During Debate, Bevin Denies Linking Casino Gambling To Suicide
Gov. Matt Bevin and Attorney General Andy Beshear participated in another televised debate Saturday night ahead of the Nov. 5 gubernatorial election.
Bevin and Beshear once again illustrated their sharp differences on issues like abortion, health care, taxes, and whether to legalize casino gambling to try and bring in more revenue for the state.
At one point Beshear criticized Bevin for making inflammatory statements like his claim from over the summer that casino gambling leads to suicide.
Bevin denied ever making the comment.
“I don’t know where this comment about the casinos comes from, I’ve never said anything like that, that’s absolute malarkey,” Bevin said.
Bevin made the comment during an interview on WKDZ in Cadiz in July.
Beshear has proposed dedicating tax proceeds from casino gambling for the state’s ailing pension system.
Expanded gambling has been proposed in Kentucky for years but has not gotten traction in the legislature. Republican leaders of the state Senate recently said the policy would be a non-starter.
On abortion, Beshear said that he supports the Roe v. Wade Supreme Court ruling that bans states from restricting abortions before the point at which a fetus could survive outside the womb.
Beshear called Bevin’s stance on abortion “extremist.” This year Bevin signed a law that bans the procedure once a fetal heartbeat can be detected — about the sixth week of pregnancy.
“Under this governor, a 13 year-old raped by a member of her own family and impregnated would have no options. I think that’s wrong,” Beshear said.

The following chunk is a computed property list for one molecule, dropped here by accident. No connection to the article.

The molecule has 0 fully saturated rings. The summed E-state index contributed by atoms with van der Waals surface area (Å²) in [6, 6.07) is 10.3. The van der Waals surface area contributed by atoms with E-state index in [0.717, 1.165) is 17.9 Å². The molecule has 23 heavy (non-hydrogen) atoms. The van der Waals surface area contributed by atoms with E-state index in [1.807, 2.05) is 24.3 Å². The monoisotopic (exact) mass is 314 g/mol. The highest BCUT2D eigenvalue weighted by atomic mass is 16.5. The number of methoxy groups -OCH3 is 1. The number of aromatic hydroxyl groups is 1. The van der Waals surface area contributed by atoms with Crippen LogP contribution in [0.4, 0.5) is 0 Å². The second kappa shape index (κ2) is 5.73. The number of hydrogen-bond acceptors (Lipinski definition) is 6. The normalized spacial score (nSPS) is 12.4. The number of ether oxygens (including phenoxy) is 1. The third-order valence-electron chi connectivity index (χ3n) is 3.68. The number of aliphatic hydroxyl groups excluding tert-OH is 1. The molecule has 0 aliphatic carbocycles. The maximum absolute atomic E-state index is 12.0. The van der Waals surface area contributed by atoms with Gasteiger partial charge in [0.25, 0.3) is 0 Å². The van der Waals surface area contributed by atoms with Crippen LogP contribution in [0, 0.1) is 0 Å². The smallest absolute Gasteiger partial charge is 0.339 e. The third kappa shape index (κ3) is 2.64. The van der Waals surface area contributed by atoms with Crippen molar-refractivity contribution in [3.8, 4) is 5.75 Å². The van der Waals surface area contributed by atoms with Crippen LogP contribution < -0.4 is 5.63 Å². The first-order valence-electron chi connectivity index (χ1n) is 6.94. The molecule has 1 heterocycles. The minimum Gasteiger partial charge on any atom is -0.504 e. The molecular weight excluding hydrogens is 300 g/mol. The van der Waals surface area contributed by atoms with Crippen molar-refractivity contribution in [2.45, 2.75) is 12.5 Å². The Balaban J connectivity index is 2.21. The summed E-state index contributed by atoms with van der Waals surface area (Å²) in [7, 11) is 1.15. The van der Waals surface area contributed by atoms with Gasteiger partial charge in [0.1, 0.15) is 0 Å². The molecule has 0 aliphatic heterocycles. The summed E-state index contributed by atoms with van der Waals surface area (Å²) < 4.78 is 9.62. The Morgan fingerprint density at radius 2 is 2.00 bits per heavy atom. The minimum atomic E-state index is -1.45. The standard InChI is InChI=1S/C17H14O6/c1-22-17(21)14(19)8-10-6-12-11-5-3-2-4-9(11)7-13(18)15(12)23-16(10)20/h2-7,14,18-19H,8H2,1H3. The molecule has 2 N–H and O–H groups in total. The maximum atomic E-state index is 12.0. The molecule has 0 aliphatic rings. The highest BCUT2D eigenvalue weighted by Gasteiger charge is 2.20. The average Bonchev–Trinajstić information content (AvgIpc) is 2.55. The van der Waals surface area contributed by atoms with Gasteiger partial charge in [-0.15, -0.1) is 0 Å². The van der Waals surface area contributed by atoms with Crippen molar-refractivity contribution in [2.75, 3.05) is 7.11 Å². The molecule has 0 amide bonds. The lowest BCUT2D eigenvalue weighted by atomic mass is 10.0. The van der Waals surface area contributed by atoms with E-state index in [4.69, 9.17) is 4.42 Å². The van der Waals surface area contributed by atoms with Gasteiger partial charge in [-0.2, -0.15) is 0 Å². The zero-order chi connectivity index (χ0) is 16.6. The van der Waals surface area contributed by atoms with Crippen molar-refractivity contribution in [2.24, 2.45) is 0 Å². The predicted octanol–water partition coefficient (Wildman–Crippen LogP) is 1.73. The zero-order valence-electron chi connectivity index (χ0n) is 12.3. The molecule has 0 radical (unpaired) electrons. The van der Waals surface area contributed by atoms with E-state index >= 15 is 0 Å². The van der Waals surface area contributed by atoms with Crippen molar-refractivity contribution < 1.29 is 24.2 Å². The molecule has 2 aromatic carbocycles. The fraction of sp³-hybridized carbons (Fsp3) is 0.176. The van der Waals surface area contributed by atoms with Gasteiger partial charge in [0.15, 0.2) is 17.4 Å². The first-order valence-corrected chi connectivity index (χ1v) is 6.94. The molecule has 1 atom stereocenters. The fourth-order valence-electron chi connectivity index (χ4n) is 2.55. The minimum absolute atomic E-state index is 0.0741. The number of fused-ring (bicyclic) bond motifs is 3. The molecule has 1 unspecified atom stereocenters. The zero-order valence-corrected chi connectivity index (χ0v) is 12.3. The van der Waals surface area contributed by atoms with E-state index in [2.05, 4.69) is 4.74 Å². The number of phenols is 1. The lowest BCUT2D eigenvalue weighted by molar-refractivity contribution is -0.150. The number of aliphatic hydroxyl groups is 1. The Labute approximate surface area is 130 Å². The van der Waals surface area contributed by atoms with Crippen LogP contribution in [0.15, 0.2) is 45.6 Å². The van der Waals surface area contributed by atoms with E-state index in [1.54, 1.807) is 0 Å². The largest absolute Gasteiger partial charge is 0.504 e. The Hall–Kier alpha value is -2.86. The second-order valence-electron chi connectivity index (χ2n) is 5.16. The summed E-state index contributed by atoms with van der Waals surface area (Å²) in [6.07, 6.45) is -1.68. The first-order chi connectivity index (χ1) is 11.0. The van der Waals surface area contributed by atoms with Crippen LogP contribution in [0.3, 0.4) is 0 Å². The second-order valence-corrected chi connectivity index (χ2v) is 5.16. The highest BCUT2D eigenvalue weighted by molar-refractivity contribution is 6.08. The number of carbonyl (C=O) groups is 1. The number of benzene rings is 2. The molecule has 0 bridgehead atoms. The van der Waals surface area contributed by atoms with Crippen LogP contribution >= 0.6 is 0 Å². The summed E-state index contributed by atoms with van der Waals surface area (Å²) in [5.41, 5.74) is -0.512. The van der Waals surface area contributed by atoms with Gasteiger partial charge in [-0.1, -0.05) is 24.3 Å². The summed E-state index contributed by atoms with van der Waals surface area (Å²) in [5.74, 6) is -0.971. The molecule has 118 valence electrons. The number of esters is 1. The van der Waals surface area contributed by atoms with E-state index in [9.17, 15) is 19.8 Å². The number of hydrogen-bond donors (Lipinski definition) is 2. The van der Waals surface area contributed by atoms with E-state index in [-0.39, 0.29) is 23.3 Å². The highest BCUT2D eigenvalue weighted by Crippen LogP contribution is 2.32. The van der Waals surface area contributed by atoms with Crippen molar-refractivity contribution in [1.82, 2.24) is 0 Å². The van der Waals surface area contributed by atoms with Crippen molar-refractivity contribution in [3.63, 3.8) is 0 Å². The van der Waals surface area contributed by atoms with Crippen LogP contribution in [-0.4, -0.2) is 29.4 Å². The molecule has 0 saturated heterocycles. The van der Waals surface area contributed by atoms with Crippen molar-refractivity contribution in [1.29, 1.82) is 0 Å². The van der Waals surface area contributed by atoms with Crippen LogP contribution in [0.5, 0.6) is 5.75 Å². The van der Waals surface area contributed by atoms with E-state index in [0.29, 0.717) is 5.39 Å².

Bevin said that Beshear is “pro-abortion,” and said that he stands by his record.
“It is critical that you be honest about the fact that you are pro-abortion and stop trying to couch it in all these safe little comments and trying to find examples where there might be an exception for this or that,” Bevin said.
Bevin also stood by his proposal to reshape the state’s Medicaid system by requiring able-bodied people to prove they are working, in school or volunteering in order to keep their benefits.
“I believe that able-bodied working age men and women, people who could go to work, people who don’t have dependents, should be doing something in exchange for the free health care that the men and women who go to work every day, that they might not have themselves, that they’re paying for,” Bevin said.
Beshear called Bevin’s Medicaid plan “cruel.”
“It just creates bureaucratic red tape and ultimately takes health care away from people,” Beshear said.
Bevin and Beshear will participate in two more debates before the election — the KET debate on Monday night in Lexington and a debate at Northern Kentucky University on Tuesday night.